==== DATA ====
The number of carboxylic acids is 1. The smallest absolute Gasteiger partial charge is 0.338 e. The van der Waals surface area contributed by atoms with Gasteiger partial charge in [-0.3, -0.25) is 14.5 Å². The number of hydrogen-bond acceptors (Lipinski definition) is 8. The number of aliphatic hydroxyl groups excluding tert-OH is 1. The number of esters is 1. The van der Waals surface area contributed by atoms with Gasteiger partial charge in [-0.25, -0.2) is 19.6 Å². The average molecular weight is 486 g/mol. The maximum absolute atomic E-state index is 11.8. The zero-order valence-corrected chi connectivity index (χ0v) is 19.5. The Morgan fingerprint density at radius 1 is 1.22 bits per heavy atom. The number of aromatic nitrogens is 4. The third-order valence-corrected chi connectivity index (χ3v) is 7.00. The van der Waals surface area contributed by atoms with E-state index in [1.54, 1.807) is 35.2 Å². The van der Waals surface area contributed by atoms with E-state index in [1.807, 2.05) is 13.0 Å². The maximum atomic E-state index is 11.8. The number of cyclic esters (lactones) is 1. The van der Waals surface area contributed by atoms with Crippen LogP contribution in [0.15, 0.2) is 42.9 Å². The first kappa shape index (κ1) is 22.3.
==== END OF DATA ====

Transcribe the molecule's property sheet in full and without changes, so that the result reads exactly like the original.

The number of carboxylic acids is 1. The smallest absolute Gasteiger partial charge is 0.338 e. The van der Waals surface area contributed by atoms with Gasteiger partial charge in [-0.3, -0.25) is 14.5 Å². The number of hydrogen-bond acceptors (Lipinski definition) is 8. The number of aliphatic hydroxyl groups excluding tert-OH is 1. The number of esters is 1. The van der Waals surface area contributed by atoms with Gasteiger partial charge in [-0.25, -0.2) is 19.6 Å². The average molecular weight is 486 g/mol. The maximum absolute atomic E-state index is 11.8. The zero-order valence-corrected chi connectivity index (χ0v) is 19.5. The Morgan fingerprint density at radius 1 is 1.22 bits per heavy atom. The number of aromatic nitrogens is 4. The third-order valence-corrected chi connectivity index (χ3v) is 7.00. The van der Waals surface area contributed by atoms with E-state index in [1.54, 1.807) is 35.2 Å². The van der Waals surface area contributed by atoms with E-state index in [1.807, 2.05) is 13.0 Å². The maximum atomic E-state index is 11.8. The number of cyclic esters (lactones) is 1. The van der Waals surface area contributed by atoms with Crippen LogP contribution in [0.15, 0.2) is 42.9 Å². The first kappa shape index (κ1) is 22.3.